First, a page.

In reality, the distinguishing difference between the two personality types is that extroverts derive energy from large groups, while introverts are energized from smaller gatherings or solitude. Here’s another way to look at it: introverts are so deliciously interesting and exciting that we need the company of no one save ourselves.
So back to parties. As any soldier knows, one doesn’t waltz into a battle field unarmed. After 28 years of rocking the introvertness, I’ve perfected the art of partying like the Amish have perfected technology.
1. Bring a craft to parties
Even the most erudite of minds run out of things to say; even the most bountiful food spread will eventually be pillaged clean. When minds and mouths are empty, hands must be full! I’ve taken to bringing crafts to gatherings (no, I don’t socialize exclusively in nursing homes). Awkward silences are filled with the industrious clicking of my needles and the design of my project proves an ever-fresh inspiration for flagging conversations.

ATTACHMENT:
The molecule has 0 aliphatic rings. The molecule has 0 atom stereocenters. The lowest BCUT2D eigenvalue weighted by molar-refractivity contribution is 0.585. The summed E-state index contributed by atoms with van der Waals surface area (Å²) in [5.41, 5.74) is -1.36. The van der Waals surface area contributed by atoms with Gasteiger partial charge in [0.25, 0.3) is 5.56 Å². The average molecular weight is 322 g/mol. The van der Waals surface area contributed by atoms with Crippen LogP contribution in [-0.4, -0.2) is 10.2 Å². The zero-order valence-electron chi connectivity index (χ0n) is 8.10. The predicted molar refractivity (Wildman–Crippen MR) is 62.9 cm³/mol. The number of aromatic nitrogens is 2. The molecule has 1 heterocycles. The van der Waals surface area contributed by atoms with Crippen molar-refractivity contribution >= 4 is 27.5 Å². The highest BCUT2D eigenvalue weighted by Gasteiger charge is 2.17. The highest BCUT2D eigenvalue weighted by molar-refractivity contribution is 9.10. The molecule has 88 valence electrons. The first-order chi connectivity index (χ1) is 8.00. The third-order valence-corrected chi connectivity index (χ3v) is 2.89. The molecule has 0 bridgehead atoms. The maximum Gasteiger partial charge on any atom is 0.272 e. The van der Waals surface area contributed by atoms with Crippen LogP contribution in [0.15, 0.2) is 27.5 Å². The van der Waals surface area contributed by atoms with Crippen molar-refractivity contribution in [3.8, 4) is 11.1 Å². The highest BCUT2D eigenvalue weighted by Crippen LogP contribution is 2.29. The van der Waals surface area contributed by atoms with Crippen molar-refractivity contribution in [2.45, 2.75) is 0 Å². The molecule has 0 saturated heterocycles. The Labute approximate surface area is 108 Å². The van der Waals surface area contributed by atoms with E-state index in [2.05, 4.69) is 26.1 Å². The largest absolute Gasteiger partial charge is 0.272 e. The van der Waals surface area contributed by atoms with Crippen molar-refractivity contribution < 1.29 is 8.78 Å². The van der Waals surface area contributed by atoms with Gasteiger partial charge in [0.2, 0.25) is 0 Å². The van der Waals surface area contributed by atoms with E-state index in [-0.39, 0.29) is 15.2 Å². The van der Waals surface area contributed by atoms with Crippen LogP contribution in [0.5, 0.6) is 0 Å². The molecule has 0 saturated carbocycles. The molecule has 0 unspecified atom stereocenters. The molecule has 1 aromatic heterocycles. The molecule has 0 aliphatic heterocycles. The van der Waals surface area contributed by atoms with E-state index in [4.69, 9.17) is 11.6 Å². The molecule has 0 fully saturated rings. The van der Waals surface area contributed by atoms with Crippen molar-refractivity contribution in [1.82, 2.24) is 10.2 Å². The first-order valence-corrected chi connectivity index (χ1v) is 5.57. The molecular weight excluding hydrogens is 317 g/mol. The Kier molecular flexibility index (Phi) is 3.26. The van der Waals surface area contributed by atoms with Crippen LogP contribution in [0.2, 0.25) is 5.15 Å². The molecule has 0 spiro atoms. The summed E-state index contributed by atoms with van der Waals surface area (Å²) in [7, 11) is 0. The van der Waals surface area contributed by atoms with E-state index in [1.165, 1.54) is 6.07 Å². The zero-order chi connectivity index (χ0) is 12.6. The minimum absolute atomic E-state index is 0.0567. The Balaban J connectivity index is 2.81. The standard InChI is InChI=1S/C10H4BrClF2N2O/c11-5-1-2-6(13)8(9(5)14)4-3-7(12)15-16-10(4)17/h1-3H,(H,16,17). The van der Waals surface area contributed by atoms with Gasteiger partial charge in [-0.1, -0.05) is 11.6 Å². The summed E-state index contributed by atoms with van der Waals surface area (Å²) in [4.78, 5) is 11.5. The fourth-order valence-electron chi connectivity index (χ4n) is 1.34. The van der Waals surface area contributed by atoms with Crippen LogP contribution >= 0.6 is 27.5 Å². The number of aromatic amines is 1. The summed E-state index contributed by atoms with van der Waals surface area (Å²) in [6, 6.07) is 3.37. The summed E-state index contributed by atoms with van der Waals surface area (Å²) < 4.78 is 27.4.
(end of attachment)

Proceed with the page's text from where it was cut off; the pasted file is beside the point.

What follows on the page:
Also, to my eternal surprise, it would appear my bad-ass image has only been enhanced by the introduction of my Batman cross stitch project into social circles.
2. Help with clean up
This is a win-win. You avoid banal conversation AND earn points for being helpful. If equipped to do so, listen to an audio book while cleaning and accrue additional points for being intellectual. Make sure to wear a slightly-pained, ecstatic expression, as if your brain is physically growing … and you like it.
3. Hide in the bathroom
Make sure you have a book or a smart phone with which to occupy yourself during the stake out. Bring snacks in case the cloistering lasts longer than 10 minutes.
4. Stage a phone call during the party